A PLEA has been made for a review of the recruitment of foreign doctors in Scotland after one medic scored just 17 per cent in a test.
Polish doctor Wlodzimierz Szepielow, 67, was suspended by NHS Tayside in 2007 after one of his patients died following a seizure. He was later struck off by the General Medical Council and recently lost his claim against NHS Tayside for unfair dismissal.
Labour MP for Dundee West, Jim McGovern called for better checks to ensure that migrant staff employed by the NHS have the “necessary skills” to practise.
Mr McGovern said: “I was deeply shocked by the circumstances and worried about the future of patient trust in the NHS.
“With the majority of doctors struck off coming from overseas, we need to ensure that those migrating from abroad have the necessary skills to practise to the standard that we expect here in the UK.
“The Scottish Government must review recruitment standards in the Scottish NHS to ensure that patients have full confidence in the system.
“Migrant NHS workers do profound work across the UK and many are owed a debt of gratitude but the system failed in the case of Dr Szepielow.”
Margaret Watt, chairwoman for Scotland Patients Association, said: “I’m afraid that we don’t have enough checks and balances.
“There is no way that we can fully check the credentials of doctors that are coming in to work here, but we need to be more like America and Australia where staff have to be checked thoroughly and do training before they are put on the ground.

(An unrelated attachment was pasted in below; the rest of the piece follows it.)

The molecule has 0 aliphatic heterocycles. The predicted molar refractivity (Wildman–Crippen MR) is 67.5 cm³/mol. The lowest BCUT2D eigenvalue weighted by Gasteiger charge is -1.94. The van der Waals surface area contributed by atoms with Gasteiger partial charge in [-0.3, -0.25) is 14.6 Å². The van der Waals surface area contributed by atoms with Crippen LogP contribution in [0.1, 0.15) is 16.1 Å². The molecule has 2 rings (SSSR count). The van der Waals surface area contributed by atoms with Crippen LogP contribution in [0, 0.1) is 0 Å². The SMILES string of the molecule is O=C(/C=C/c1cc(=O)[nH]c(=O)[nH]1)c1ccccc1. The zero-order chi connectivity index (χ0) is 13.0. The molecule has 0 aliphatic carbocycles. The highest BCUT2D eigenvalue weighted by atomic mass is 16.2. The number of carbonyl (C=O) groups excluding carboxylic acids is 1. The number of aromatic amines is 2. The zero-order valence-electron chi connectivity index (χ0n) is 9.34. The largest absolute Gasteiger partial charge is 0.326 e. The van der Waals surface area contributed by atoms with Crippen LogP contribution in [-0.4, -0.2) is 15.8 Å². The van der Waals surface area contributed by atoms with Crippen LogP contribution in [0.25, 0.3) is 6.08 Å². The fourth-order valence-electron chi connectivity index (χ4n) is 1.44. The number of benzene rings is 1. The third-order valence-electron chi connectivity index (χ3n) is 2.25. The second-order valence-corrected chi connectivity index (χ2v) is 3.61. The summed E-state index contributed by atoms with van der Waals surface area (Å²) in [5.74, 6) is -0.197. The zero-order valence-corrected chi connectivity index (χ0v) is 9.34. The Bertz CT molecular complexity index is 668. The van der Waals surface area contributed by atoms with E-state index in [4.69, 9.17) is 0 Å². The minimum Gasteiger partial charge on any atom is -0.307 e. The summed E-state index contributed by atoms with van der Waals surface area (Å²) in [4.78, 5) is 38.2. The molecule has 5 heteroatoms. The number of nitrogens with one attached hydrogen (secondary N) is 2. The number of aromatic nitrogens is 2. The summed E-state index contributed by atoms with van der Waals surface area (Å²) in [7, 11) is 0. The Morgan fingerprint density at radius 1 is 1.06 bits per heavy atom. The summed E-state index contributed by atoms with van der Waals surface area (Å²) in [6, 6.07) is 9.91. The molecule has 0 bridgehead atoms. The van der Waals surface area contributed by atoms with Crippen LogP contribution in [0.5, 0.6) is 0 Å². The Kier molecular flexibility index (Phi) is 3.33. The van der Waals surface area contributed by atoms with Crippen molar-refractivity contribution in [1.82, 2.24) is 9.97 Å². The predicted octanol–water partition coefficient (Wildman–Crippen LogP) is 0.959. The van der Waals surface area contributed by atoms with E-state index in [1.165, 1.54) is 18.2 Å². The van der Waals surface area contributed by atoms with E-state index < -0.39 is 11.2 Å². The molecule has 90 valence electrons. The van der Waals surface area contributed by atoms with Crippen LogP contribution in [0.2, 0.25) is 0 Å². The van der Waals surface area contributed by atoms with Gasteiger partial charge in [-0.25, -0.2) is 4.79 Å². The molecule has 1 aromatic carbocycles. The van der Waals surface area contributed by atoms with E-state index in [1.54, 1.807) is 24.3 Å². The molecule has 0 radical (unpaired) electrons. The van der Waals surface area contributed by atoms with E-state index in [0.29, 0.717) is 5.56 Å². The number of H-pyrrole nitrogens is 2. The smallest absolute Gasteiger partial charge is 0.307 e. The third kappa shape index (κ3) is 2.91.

“We need to know where these people have trained and have access to their records.
“We have heard of people buying them online. I think there definitely needs to be more checks so we can see if things don’t stack up.”
As part of an investigation into Dr Szepielow, which spanned five years, one of Scotland’s top doctors, Professor Charles Warlow, said he “definitely did not measure up” to the standards expected of a UK consultant neurologist.
In 2012 Dr Szepielow sat a knowledge test in which he scored just 17.5 per cent. The required pass mark was 52 per cent. The doctor who was conducting the test claimed that it was the lowest mark he had ever seen in his 15 years’ experience.
Dr Szepielow failed to resuscitate a plastic dummy after he blocked the mannequin’s airway while trying to demonstrate CPR.
Last year, foreign-trained doctor Emmanuel Kingsley Labram was struck off for “reckless and deplorable misconduct” after he falsely told a patient that he had removed her brain tumour.
He convinced both the patient and her husband that she did not require further treatment by insisting she was cured for two years after he failed the operation at Aberdeen Royal Infirmary in 2008.
At the end of last year, Dr Robert Heintjes from the Netherlands was removed from the UK medical register after he told a tribunal he no longer wished to practise medicine.
The Dutch surgeon was accused of lying to cover up his past after he was struck off in the Netherlands before securing a job in two Scottish hospitals.
He was also accused of incorrectly operating on a patient. Dr Heintjes had been struck off in his home country following a series of blunders between 2002 and 2007.